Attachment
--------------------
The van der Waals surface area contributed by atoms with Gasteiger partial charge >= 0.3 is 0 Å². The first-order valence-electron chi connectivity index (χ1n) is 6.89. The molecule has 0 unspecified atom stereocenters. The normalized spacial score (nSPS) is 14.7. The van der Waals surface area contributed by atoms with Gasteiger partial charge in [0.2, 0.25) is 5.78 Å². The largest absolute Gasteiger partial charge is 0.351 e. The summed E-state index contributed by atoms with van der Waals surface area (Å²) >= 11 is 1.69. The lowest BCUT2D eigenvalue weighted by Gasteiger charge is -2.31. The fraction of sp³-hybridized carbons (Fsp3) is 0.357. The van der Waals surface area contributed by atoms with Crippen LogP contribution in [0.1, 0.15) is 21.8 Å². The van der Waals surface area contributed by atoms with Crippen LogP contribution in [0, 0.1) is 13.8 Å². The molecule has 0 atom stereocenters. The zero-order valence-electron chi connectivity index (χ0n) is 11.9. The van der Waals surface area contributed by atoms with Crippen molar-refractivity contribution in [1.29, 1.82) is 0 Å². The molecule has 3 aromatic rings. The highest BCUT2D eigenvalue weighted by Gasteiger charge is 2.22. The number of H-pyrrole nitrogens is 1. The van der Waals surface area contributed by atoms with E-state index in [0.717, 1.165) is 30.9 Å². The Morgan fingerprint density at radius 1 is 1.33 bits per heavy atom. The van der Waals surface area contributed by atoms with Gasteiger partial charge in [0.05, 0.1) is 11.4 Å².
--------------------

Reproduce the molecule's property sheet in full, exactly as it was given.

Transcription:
The van der Waals surface area contributed by atoms with Gasteiger partial charge >= 0.3 is 0 Å². The first-order valence-electron chi connectivity index (χ1n) is 6.89. The molecule has 0 unspecified atom stereocenters. The normalized spacial score (nSPS) is 14.7. The van der Waals surface area contributed by atoms with Gasteiger partial charge in [0.2, 0.25) is 5.78 Å². The largest absolute Gasteiger partial charge is 0.351 e. The summed E-state index contributed by atoms with van der Waals surface area (Å²) >= 11 is 1.69. The lowest BCUT2D eigenvalue weighted by Gasteiger charge is -2.31. The fraction of sp³-hybridized carbons (Fsp3) is 0.357. The van der Waals surface area contributed by atoms with Crippen LogP contribution in [0.1, 0.15) is 21.8 Å². The van der Waals surface area contributed by atoms with Crippen LogP contribution in [0, 0.1) is 13.8 Å². The molecule has 0 atom stereocenters. The zero-order valence-electron chi connectivity index (χ0n) is 11.9. The van der Waals surface area contributed by atoms with Crippen molar-refractivity contribution in [1.29, 1.82) is 0 Å². The molecule has 3 aromatic rings. The highest BCUT2D eigenvalue weighted by Gasteiger charge is 2.22. The number of H-pyrrole nitrogens is 1. The van der Waals surface area contributed by atoms with E-state index in [0.717, 1.165) is 30.9 Å². The Morgan fingerprint density at radius 1 is 1.33 bits per heavy atom. The van der Waals surface area contributed by atoms with Gasteiger partial charge in [0.05, 0.1) is 11.4 Å².